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How do intellectual disabilities affect oral health?


Data sources PubMED Medical Literature Analysis and Retrieval System online (MEDLINE), Web of Knowledge/Science (WoK/WoS), Psychological Information Databases (PsycINFO) and Excerpta Medica database (EMBASE).

Study selection Limited to articles published between 2008 and 2018, following the previous systematic review up to 2008 (Anders and Davis 2010). The first reviewer screened articles, using clear inclusion and exclusion criteria, and a random selection of 10% of articles were checked by the second reviewer for inconsistencies.

Data extraction and synthesis Data extracted using a pre-prepared database. Independent quality assessment of included articles was undertaken using the Oxford Critical Appraisal Skills Programme (CASP) Checklist of 12 questions, resulting in a total CASP 'score'. A second reviewer checked CASP appraisal of 10% of articles, to discuss and resolve any discrepancies found. Kappa statistics indicated almost perfect agreement between the two reviewers (Cohen's k: 0.88). Results included the country of study, methodology, population characteristics, key study findings, and the study's quality.

Results Thirty three studies were included, and quality assessments indicated 17 articles were of strong quality (CASP score 8+). Oral examination findings were presented in 28 studies. Nine studies indicated a high prevalence of decayed teeth, with ten studies indicating untreated decay. Many studies included DMFT scores, with the missing component relatively high. Almost all studies reported poor oral hygiene levels and gingival health, regardless of ID population characteristics. The prevalence of periodontitis was reviewed in ten studies, ranging between 22.5% and 69.2%, with one study finding a high degree of periodontitis in every age group. Two studies demonstrated adults with ID experience higher rates of edentulism, compared to the general population, despite attending a dentist. Poor quality of life associated with oral disease was reported in two studies. In three studies, which included adults with ID in either community-based or institution settings, poorer oral health was reported for those living in an institution. Two studies investigated the effects of periodontal treatment, both demonstrating positive health outcomes.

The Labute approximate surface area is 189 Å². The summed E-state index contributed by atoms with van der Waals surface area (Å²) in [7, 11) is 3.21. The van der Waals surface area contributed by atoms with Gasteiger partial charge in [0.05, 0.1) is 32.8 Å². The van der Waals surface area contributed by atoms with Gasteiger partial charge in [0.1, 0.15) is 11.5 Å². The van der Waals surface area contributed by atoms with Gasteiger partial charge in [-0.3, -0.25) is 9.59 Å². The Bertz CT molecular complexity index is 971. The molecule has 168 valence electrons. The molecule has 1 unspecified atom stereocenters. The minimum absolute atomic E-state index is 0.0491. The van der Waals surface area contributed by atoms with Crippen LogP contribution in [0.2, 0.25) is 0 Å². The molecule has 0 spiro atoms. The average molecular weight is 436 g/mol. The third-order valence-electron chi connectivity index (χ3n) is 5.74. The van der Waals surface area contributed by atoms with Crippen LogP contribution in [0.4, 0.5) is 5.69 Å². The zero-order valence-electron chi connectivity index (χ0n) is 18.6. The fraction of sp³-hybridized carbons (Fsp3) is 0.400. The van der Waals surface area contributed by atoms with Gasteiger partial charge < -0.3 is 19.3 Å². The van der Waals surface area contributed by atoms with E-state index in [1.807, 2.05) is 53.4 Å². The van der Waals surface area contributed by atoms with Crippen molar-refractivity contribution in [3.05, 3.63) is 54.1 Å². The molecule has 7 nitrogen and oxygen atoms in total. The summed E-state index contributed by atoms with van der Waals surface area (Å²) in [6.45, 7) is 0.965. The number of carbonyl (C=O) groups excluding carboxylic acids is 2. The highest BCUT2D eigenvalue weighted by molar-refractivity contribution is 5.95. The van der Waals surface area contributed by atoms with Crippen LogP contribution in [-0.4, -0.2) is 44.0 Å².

Conclusions Studies indicated adults with ID still experience poor oral health, with a high level of unmet dental need, despite improvements in care provision. There are limitations to this review, including study design. This patient group present with many confounding factors that influence oral health, including manual dexterity and co-morbidities, however, only 19 studies considered these factors. However, the need to reduce oral health inequalities globally can be extrapolated, with recommendations of improvement in access to dental services, training and resources of general dental practitioners to improve the oral health of adults with ID. Further studies are needed, with robust study design, to include confounding factors.

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Correspondence to Grace Kelly.

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Kelly, G. How do intellectual disabilities affect oral health?. Evid Based Dent 21, 26–27 (2020).

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